According to their website, the Westboro Baptist Church has picketed the “mean streets of doomed america [sic]” for 1,130 weeks and have cumulatively lost exactly 0 nanoseconds of sleep over your opinions and “feeeeellllliiiiiings [sic].” Of the WBC’s 49,883 protests, I have witnessed maybe twenty or thirty of them. I live in Kansas, in a suburb of Kansas City about an hour east of the Westboro headquarters, in what feels like the Church’s prime stomping grounds. The day before they make the trip to West Point and Vassar, they are scheduled to be in downtown Kansas City, picketing a Maroon 5 concert. About once a month, they manage to pack themselves up into vans and trundle out to my hometown in order to remind us that we are all a bunch of Jews, fag-lovers, and otherwise damned souls.
Since their decision to come to Vassar, people have given me strange looks whenever I try to describe the WBC experience. It is a difficult thing to pinpoint, but I think what it comes down to is this: they are, as a general rule, remarkably underwhelming.
The protests you see on the news, the sermons full of misdirected fire and brimstone, the melodramatically-titled website full of typos and capital letters—that is the version of the Westboro Baptist Church they want you to see. They want you get angry, to fight back. This is so they can sue you in order to pay for plane tickets so they can follow Lady Gaga while she is on tour. It sounds flippant, but I’ve seen it happen. WBC relies on its overwrought public image and melodramatic taunts to work people up into a frenzy before they even arrive. The picketers feed off crowds, anger, and counter-demonstrations. But without the prospect of a lawsuit, they tend to just stand around. I have seen them put down their signs when their arms get tired, eat snacks and chat amongst themselves.
To me, at least, their pickets always seem kind of hollow. Lethargic, even. Perhaps I have just grown used to them, but every time I see one of them carrying a “God Hates Fags” sign, I roll my eyes. It’s overkill and, at this point, it’s simply unoriginal. Sometimes I genuinely cannot tell whether or not they actually believe in their absurd interpretation of the Bible, or if they are just a group of lawyers working a long con. In light of the two recent public defections from the church (Megan and Grace Phelps-Roper, the granddaughters of founder Fred Phelps, Jr.), I have started to feel genuinely sorry for their members. For the most part, the church consists of those who have grown up surrounded by hate and judgment, and it comes as no surprise that many of them never leave.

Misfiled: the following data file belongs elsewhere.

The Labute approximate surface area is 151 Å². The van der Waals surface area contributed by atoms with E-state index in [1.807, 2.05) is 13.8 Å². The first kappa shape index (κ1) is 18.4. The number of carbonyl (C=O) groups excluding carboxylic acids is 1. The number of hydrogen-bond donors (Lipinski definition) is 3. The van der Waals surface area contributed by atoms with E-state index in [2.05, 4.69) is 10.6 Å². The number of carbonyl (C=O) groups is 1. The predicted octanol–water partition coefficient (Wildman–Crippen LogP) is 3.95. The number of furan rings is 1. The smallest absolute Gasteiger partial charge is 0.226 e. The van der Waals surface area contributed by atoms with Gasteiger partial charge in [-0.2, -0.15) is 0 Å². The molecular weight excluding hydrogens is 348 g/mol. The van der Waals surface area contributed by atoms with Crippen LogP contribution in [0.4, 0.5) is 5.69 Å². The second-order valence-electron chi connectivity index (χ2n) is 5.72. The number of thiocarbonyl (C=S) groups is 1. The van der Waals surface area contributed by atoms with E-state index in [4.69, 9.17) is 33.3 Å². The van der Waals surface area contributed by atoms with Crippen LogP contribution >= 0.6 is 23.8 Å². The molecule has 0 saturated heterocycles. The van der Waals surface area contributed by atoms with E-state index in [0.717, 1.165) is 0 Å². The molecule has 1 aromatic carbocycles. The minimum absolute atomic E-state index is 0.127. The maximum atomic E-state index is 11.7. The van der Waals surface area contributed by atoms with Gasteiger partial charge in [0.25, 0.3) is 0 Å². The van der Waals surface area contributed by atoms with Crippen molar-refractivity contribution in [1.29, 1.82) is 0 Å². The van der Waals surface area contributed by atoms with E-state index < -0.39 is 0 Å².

Neither Vassar nor its students are going to change any of their minds; raising $80,000 for the Trevor Project, while an incredible act of goodwill and charity, is from their perspective just another part of the fag agenda. Literally any way that we could possibly respond—holding a counter-protest, deliberately ignoring them, covering ourselves in glitter and making out in their general direction—will be lumped in with the fag agenda. That doesn’t mean that our response doesn’t matter, though; it only means that it doesn’t matter to them. It still matters to us. There is no right answer, no correct way of handling them.
Various groups of students have their own ideas about what should or should not be done on February 28, and none of them are more or less correct than any of the others (as long as nobody gets sued). There can be no swift, cohesive institutional response because Vassar is an institution made up of individuals who disagree with each other about everything just about all the time. Our response is going to be fragmented, scattered, self-contradicting, and probably a little hypocritical. I would expect nothing less.
—April Levins ‘13 is an English major.